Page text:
Artist’s rendering of Amolops tormotus courtesy of Margaret Kowalczyk.
First came word that a rare frog (Amolops tormotus) in China sings like a bird, then that the species produces very high-pitch ultrasonic sounds. Now scientists say that these concave-eared torrent frogs also hear and respond to the sounds.
The findings, to appear in the March 16 issue of Nature, represent the first documented case of an amphibian being able to communicate like bats, whales and dolphins, said corresponding author Albert S. Feng, a professor of molecular and integrative physiology at the University of Illinois at Urbana-Champaign.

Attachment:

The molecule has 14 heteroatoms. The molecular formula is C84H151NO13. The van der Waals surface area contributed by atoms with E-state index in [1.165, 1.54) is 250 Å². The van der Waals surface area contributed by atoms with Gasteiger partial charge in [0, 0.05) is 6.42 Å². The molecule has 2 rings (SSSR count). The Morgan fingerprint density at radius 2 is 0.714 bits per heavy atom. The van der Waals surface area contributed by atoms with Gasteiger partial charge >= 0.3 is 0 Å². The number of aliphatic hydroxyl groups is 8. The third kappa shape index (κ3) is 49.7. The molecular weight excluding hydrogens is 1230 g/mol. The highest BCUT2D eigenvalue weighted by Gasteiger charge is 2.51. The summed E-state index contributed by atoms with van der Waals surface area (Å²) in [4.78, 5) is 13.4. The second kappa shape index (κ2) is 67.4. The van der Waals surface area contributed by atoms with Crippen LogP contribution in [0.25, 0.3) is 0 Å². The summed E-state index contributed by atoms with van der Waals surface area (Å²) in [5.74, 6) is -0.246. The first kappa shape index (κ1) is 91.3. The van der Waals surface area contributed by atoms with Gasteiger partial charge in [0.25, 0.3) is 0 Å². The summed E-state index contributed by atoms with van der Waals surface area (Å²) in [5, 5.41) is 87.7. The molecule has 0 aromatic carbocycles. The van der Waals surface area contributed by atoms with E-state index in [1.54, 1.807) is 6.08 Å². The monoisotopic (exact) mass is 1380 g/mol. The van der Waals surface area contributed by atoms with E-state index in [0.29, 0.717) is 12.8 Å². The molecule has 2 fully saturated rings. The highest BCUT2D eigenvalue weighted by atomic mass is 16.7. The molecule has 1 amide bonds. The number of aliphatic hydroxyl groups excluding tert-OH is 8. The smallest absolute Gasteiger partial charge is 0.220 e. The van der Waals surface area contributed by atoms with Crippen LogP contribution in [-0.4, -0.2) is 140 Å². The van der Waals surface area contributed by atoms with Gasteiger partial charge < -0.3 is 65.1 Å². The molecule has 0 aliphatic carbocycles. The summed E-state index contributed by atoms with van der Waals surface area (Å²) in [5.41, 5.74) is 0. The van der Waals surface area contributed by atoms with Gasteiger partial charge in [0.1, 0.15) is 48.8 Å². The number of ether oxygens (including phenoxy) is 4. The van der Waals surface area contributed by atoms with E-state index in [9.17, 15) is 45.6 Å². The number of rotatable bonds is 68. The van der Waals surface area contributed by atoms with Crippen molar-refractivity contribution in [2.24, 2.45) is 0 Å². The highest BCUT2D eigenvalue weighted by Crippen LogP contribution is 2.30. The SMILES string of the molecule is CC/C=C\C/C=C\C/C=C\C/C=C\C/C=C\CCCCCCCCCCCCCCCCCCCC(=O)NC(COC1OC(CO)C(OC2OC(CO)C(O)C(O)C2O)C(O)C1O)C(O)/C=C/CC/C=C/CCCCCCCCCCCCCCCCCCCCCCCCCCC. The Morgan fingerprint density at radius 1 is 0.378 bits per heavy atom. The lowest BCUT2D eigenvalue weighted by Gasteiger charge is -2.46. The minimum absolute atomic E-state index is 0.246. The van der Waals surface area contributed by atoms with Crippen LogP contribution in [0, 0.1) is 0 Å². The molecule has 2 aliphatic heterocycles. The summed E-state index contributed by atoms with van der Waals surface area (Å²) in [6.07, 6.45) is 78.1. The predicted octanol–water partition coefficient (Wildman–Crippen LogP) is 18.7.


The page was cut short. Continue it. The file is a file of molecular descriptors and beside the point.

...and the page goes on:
Feng, a researcher at the Beckman Institute for Advanced Science and Technology, was introduced to the frog species by Kraig Adler, a Cornell University biologist who had learned about it while conducting a survey of amphibians in China. Feng continues to study frogs and bats to understand how the brain processes sound patterns, especially in sound-cluttered environments in which filtering is required to allow for communication.
Jim Barlow | EurekAlert!
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